Even in the digital age where students are using the internet for a variety of learning projects, the Hall County and Gainesville school systems are still making millions of paper copies each year.
Keith Palmer, director of technology for the Gainesville City School System, told board members during a meeting this summer that the district had made about 10 million sheets of copies during the 2016-17 school year. In Hall County the number was 28.6 million.
“That’s a lot of copies, but when you consider that we’re not spending millions a year on textbooks, I’ll take that trade right now,” Hall County Schools Superintendent Will Schofield said last week. “I hope we get to the point where we see numbers of copies going down. I’m not alarmed by that. I just don’t spend much time worrying about the number of copies that we make in terms of the things that keep me awake at night.”
In an effort to cut the number of copies made, Hall County has been offering incentives to schools that stay below 80 percent of their copier allotment. The schools that come in below that percentage earn instructional money based on the percentage of unused copies below 80 percent of the allotment. A total of 19 schools in Hall County received money added to the instructional allotment from $121.04 at Mount Vernon Exploratory School to $2,724.28 at South Hall Middle. The 19 schools received a total of $17,261.16 in additional money for instruction.
“What I would not want to do is incentivize it to the point where people quit making copies of things that can help kids,” Schofield said. “I think we’ve struck a good balance with that. Looking at it school by school, we see some that are using considerably more than others. Those are the ones we will have conversations with.”
Palmer called Hall County’s incentive program “an interesting idea.”
“I may look into that, although you don’t want the administrator, for lack of a better word, starving the kids instructionally just to meet a goal.”
Palmer said he learned after his presentation to the school board in the summer that his district copier use was “not too far off from what other schools do.”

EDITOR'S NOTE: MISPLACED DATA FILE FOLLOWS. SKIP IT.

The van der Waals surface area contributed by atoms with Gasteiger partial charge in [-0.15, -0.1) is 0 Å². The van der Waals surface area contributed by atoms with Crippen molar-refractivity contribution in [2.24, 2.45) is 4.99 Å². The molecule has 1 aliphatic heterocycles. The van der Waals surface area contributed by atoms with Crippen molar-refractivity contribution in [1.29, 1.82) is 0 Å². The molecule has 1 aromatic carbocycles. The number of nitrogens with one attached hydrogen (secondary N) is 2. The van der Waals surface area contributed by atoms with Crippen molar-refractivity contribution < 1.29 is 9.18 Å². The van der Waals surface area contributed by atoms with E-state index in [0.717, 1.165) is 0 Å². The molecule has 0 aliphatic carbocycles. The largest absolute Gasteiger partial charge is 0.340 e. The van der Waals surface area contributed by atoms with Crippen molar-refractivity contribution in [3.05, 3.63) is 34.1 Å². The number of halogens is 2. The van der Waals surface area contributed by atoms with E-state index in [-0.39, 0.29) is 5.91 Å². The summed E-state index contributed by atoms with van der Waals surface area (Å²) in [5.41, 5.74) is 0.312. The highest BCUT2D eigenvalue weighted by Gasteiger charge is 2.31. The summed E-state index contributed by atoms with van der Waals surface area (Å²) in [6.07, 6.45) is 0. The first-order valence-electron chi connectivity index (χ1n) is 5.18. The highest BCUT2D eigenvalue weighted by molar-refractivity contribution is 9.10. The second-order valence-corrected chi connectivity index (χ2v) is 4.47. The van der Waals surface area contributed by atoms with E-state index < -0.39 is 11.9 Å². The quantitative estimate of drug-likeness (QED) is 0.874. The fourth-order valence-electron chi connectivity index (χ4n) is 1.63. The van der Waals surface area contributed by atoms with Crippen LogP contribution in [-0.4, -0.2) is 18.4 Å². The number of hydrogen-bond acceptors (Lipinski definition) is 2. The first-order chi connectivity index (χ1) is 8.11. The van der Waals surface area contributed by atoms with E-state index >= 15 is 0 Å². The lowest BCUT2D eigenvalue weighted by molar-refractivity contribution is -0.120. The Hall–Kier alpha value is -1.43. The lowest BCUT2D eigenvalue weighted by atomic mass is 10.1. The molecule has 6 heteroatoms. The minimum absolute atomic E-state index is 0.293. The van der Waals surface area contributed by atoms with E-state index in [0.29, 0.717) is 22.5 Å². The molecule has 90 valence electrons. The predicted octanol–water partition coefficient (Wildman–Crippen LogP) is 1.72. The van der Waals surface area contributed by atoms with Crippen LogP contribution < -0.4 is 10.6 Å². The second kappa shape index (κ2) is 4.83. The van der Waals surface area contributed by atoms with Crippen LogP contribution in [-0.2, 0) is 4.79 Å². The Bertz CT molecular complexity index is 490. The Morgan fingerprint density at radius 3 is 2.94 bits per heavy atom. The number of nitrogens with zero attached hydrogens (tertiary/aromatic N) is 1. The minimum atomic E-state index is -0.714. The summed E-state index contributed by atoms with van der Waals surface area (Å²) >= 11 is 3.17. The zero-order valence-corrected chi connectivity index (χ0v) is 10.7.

“If you buy anything these days, you don’t get a manual anymore,” Palmer said. “You get a website to go to; you get a CD drive. You don’t get anything printed anymore. It’s kind of the same thing for us. For testing, we no longer get manuals and you have to go over and print off your own materials from the state, from whoever. So, we’re being asked to print a lot of our own stuff. The manufacturers, the vendors no longer send manuals.
“There’s a lot of misconceptions about computers,” Palmer added. “I’ve been in this business for three decades, and there was this perception that it’s going to take everybody’s jobs away. And it didn’t. And there was also the perception that we would never need paper anymore. And it’s just gone up.”
Palmer has been looking for ways to cut down on copier use in his district.
“With the copier (system) now, teachers have to log in with the copier,” he said. “We know how many copies each person is doing, so we can look and see and if we’ve got someone who is really out of the ordinary. We can approach them and say, ‘We see you’re printing a whole lot of copies. What’s going on?’ There may be a reason, but we’re not in the dark anymore.”
Aaron Turpin, Hall County assistant superintendent of technology, said his district has taken over copiers in the schools and put in controls and also tracks copier use. In addition, the district is working to put a projector in every classroom.
“In most of our schools it’s gone down dramatically,” Turpin said. “A few of the schools it’s gone up … In schools and classrooms where we have completed the (audio-visual) renovation, where every classroom has an interactive wireless projector, in those schools we did see decreases in ink and copier usage simply because we have a huge display.”